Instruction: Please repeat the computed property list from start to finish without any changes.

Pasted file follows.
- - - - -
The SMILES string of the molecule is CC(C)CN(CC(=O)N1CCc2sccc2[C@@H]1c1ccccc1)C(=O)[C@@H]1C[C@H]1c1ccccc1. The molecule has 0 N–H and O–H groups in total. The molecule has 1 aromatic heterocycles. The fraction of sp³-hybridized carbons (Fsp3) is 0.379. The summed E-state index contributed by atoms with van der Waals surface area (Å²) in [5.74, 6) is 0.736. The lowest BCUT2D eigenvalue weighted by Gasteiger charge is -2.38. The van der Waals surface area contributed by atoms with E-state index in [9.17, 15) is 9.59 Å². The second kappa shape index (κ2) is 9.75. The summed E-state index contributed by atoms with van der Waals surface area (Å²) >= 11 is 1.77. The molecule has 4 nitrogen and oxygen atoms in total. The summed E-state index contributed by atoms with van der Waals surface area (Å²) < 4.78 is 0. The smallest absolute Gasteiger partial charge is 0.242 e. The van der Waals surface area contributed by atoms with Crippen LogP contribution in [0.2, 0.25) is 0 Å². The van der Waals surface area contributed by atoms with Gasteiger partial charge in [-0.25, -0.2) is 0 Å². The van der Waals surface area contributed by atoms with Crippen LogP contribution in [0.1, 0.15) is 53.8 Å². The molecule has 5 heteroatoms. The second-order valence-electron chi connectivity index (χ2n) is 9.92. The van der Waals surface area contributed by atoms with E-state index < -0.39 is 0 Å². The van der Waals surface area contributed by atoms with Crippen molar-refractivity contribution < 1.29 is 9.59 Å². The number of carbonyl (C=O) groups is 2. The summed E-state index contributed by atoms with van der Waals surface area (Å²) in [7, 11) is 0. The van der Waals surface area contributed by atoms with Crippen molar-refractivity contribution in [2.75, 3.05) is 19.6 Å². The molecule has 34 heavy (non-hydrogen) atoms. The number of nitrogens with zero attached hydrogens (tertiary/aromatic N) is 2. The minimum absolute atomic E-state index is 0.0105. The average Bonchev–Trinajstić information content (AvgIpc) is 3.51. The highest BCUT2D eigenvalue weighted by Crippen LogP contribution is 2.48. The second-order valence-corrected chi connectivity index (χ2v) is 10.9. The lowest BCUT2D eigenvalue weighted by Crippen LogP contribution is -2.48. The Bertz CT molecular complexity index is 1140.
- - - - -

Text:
The SMILES string of the molecule is CC(C)CN(CC(=O)N1CCc2sccc2[C@@H]1c1ccccc1)C(=O)[C@@H]1C[C@H]1c1ccccc1. The molecule has 0 N–H and O–H groups in total. The molecule has 1 aromatic heterocycles. The fraction of sp³-hybridized carbons (Fsp3) is 0.379. The summed E-state index contributed by atoms with van der Waals surface area (Å²) in [5.74, 6) is 0.736. The lowest BCUT2D eigenvalue weighted by Gasteiger charge is -2.38. The van der Waals surface area contributed by atoms with E-state index in [9.17, 15) is 9.59 Å². The second kappa shape index (κ2) is 9.75. The summed E-state index contributed by atoms with van der Waals surface area (Å²) >= 11 is 1.77. The molecule has 4 nitrogen and oxygen atoms in total. The summed E-state index contributed by atoms with van der Waals surface area (Å²) < 4.78 is 0. The smallest absolute Gasteiger partial charge is 0.242 e. The van der Waals surface area contributed by atoms with Crippen LogP contribution in [0.2, 0.25) is 0 Å². The van der Waals surface area contributed by atoms with Gasteiger partial charge in [-0.25, -0.2) is 0 Å². The van der Waals surface area contributed by atoms with Crippen LogP contribution in [0.1, 0.15) is 53.8 Å². The molecule has 5 heteroatoms. The second-order valence-electron chi connectivity index (χ2n) is 9.92. The van der Waals surface area contributed by atoms with E-state index < -0.39 is 0 Å². The van der Waals surface area contributed by atoms with Crippen molar-refractivity contribution < 1.29 is 9.59 Å². The number of carbonyl (C=O) groups is 2. The summed E-state index contributed by atoms with van der Waals surface area (Å²) in [7, 11) is 0. The van der Waals surface area contributed by atoms with Crippen molar-refractivity contribution in [2.75, 3.05) is 19.6 Å². The molecule has 34 heavy (non-hydrogen) atoms. The number of nitrogens with zero attached hydrogens (tertiary/aromatic N) is 2. The minimum absolute atomic E-state index is 0.0105. The average Bonchev–Trinajstić information content (AvgIpc) is 3.51. The highest BCUT2D eigenvalue weighted by Crippen LogP contribution is 2.48. The second-order valence-corrected chi connectivity index (χ2v) is 10.9. The lowest BCUT2D eigenvalue weighted by Crippen LogP contribution is -2.48. The Bertz CT molecular complexity index is 1140.